A Fermat Curve of degree $n$ is the set of solutions to $x^n+y^n=z^n$, $x,y,z\in \mathbb R$. In this question, the OP provides a substitution which relates a Fermat Curve of degree $n=3,4$ to two different elliptic curves. To transform the Fermat Curve of degree $3$, the substitutions $$ a=\frac{12z}{x+y},\quad b=\frac{36(x-y)}{x+y} $$ produce $b^2=a^3-432$, an elliptic curve. Similarly for the Fermat Curve of degree $4$, the substitutions $$ a=\frac{2(y^2+z^2)}{x^2},\quad b=\frac{4y(y^2+z^2)}{x^3} $$ give $b^2=a^3-4a$. However, the substitutions used are not at all obvious, which leads me to wonder,

Is there a similar substitution which can relate a Fermat curve of arbitrary degree to an elliptic curve?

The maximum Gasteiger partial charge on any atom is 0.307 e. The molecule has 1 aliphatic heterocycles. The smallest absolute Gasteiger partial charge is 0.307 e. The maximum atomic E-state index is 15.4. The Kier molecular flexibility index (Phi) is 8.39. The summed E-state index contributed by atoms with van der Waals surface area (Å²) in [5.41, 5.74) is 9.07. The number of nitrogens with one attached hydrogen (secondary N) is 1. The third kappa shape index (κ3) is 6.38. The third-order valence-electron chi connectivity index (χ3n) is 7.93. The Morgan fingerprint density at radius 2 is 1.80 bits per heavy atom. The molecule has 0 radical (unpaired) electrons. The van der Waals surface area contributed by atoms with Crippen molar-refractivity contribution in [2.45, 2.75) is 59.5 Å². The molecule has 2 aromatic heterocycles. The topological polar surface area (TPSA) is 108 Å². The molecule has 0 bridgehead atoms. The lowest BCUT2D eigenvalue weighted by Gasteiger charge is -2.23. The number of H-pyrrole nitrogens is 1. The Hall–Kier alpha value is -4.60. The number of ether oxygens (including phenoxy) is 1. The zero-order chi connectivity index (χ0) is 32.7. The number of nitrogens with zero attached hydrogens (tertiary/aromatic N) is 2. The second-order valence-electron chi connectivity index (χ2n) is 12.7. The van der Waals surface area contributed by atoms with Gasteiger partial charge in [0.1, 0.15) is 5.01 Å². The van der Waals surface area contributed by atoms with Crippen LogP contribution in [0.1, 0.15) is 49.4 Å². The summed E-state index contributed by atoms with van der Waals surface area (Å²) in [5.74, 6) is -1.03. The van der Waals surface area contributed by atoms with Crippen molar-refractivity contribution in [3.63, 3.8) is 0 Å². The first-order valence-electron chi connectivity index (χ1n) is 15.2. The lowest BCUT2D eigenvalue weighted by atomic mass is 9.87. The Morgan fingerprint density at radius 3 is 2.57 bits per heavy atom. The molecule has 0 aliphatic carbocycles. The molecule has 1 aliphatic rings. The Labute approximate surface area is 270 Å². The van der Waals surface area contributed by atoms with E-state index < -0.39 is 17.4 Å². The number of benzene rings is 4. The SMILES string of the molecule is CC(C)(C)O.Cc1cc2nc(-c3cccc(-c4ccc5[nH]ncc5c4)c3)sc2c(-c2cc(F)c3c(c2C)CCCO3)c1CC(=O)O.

How can we even begin to prove this? I suspect the proof or disproof of this statement will be way above my level; I truly have no clue where to begin. Can someone help out? If this is somehow an open problem, then any links to literature is also appreciated!

Edit: This question has been asked and answered on MO. (Yay!)

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    $\begingroup$ In the language of algebraic geometry, you're asking whether every Fermat curve has a nonconstant morphism to an elliptic curve. $\endgroup$ – Eric Wofsey Dec 17 '18 at 1:31

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